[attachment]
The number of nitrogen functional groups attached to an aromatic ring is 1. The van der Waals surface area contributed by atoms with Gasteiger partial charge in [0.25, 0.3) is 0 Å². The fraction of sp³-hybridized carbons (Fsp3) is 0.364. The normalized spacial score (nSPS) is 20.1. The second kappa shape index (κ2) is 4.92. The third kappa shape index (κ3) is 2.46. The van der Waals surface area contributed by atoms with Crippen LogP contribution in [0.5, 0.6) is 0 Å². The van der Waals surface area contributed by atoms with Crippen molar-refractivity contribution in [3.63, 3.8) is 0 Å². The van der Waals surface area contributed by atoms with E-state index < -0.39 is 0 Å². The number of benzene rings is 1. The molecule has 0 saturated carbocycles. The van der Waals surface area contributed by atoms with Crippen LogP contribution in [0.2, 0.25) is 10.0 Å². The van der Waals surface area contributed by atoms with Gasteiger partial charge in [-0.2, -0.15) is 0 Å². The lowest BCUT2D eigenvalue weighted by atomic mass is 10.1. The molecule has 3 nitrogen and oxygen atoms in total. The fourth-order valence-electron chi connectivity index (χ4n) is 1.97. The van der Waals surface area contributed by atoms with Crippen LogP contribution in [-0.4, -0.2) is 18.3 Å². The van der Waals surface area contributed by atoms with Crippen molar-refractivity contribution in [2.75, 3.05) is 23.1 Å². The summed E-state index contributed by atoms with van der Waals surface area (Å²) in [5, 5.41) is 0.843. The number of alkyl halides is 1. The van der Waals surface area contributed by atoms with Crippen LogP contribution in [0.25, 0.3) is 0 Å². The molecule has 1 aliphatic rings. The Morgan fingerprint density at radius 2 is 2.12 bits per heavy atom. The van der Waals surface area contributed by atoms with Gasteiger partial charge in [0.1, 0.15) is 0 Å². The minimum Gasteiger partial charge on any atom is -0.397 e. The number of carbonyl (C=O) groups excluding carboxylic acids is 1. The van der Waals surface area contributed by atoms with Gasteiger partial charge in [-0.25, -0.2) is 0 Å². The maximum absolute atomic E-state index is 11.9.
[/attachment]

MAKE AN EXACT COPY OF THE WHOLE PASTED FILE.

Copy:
The number of nitrogen functional groups attached to an aromatic ring is 1. The van der Waals surface area contributed by atoms with Gasteiger partial charge in [0.25, 0.3) is 0 Å². The fraction of sp³-hybridized carbons (Fsp3) is 0.364. The normalized spacial score (nSPS) is 20.1. The second kappa shape index (κ2) is 4.92. The third kappa shape index (κ3) is 2.46. The van der Waals surface area contributed by atoms with Crippen LogP contribution in [0.5, 0.6) is 0 Å². The van der Waals surface area contributed by atoms with Crippen molar-refractivity contribution in [3.63, 3.8) is 0 Å². The van der Waals surface area contributed by atoms with E-state index < -0.39 is 0 Å². The number of benzene rings is 1. The molecule has 0 saturated carbocycles. The van der Waals surface area contributed by atoms with Crippen LogP contribution in [0.2, 0.25) is 10.0 Å². The van der Waals surface area contributed by atoms with Gasteiger partial charge in [-0.2, -0.15) is 0 Å². The lowest BCUT2D eigenvalue weighted by atomic mass is 10.1. The molecule has 3 nitrogen and oxygen atoms in total. The fourth-order valence-electron chi connectivity index (χ4n) is 1.97. The van der Waals surface area contributed by atoms with Crippen LogP contribution in [-0.4, -0.2) is 18.3 Å². The van der Waals surface area contributed by atoms with Crippen molar-refractivity contribution in [2.75, 3.05) is 23.1 Å². The summed E-state index contributed by atoms with van der Waals surface area (Å²) in [5, 5.41) is 0.843. The number of alkyl halides is 1. The van der Waals surface area contributed by atoms with Crippen LogP contribution in [0.25, 0.3) is 0 Å². The molecule has 1 aliphatic rings. The Morgan fingerprint density at radius 2 is 2.12 bits per heavy atom. The van der Waals surface area contributed by atoms with Gasteiger partial charge in [0.1, 0.15) is 0 Å². The minimum Gasteiger partial charge on any atom is -0.397 e. The number of carbonyl (C=O) groups excluding carboxylic acids is 1. The van der Waals surface area contributed by atoms with Gasteiger partial charge in [-0.25, -0.2) is 0 Å². The maximum absolute atomic E-state index is 11.9.